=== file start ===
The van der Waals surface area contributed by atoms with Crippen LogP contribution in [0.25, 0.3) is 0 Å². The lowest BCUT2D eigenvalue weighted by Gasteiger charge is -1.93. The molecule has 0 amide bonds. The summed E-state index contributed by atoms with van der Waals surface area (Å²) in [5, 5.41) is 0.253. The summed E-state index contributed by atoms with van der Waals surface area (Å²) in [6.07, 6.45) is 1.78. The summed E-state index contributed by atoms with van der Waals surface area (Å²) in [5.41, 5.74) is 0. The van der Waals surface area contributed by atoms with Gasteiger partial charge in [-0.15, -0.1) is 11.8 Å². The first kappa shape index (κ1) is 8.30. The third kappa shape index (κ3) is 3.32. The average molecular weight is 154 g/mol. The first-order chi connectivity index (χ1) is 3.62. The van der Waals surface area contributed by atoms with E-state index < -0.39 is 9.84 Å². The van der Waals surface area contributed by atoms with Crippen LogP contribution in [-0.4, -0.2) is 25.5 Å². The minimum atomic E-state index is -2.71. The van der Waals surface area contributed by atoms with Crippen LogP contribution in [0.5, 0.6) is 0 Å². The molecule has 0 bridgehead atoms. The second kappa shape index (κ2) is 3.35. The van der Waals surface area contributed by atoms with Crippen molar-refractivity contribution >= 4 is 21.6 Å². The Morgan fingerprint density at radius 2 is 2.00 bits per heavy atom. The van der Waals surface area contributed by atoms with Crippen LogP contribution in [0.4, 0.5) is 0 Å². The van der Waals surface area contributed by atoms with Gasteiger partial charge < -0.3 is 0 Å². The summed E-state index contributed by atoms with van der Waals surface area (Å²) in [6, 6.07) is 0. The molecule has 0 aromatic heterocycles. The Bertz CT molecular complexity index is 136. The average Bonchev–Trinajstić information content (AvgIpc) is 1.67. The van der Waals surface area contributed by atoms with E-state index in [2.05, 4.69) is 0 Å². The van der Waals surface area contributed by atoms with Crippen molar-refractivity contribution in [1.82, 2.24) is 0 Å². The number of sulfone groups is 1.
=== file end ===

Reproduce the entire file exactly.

The van der Waals surface area contributed by atoms with Crippen LogP contribution in [0.25, 0.3) is 0 Å². The lowest BCUT2D eigenvalue weighted by Gasteiger charge is -1.93. The molecule has 0 amide bonds. The summed E-state index contributed by atoms with van der Waals surface area (Å²) in [5, 5.41) is 0.253. The summed E-state index contributed by atoms with van der Waals surface area (Å²) in [6.07, 6.45) is 1.78. The summed E-state index contributed by atoms with van der Waals surface area (Å²) in [5.41, 5.74) is 0. The van der Waals surface area contributed by atoms with Gasteiger partial charge in [-0.15, -0.1) is 11.8 Å². The first kappa shape index (κ1) is 8.30. The third kappa shape index (κ3) is 3.32. The average molecular weight is 154 g/mol. The first-order chi connectivity index (χ1) is 3.62. The van der Waals surface area contributed by atoms with E-state index < -0.39 is 9.84 Å². The van der Waals surface area contributed by atoms with Crippen LogP contribution in [-0.4, -0.2) is 25.5 Å². The minimum atomic E-state index is -2.71. The van der Waals surface area contributed by atoms with Crippen LogP contribution in [0.5, 0.6) is 0 Å². The molecule has 0 bridgehead atoms. The second kappa shape index (κ2) is 3.35. The van der Waals surface area contributed by atoms with Crippen molar-refractivity contribution >= 4 is 21.6 Å². The Morgan fingerprint density at radius 2 is 2.00 bits per heavy atom. The van der Waals surface area contributed by atoms with Crippen LogP contribution in [0.4, 0.5) is 0 Å². The van der Waals surface area contributed by atoms with Gasteiger partial charge < -0.3 is 0 Å². The summed E-state index contributed by atoms with van der Waals surface area (Å²) in [6, 6.07) is 0. The molecule has 0 aromatic heterocycles. The Bertz CT molecular complexity index is 136. The average Bonchev–Trinajstić information content (AvgIpc) is 1.67. The van der Waals surface area contributed by atoms with E-state index in [2.05, 4.69) is 0 Å². The van der Waals surface area contributed by atoms with Crippen molar-refractivity contribution in [1.82, 2.24) is 0 Å². The number of sulfone groups is 1.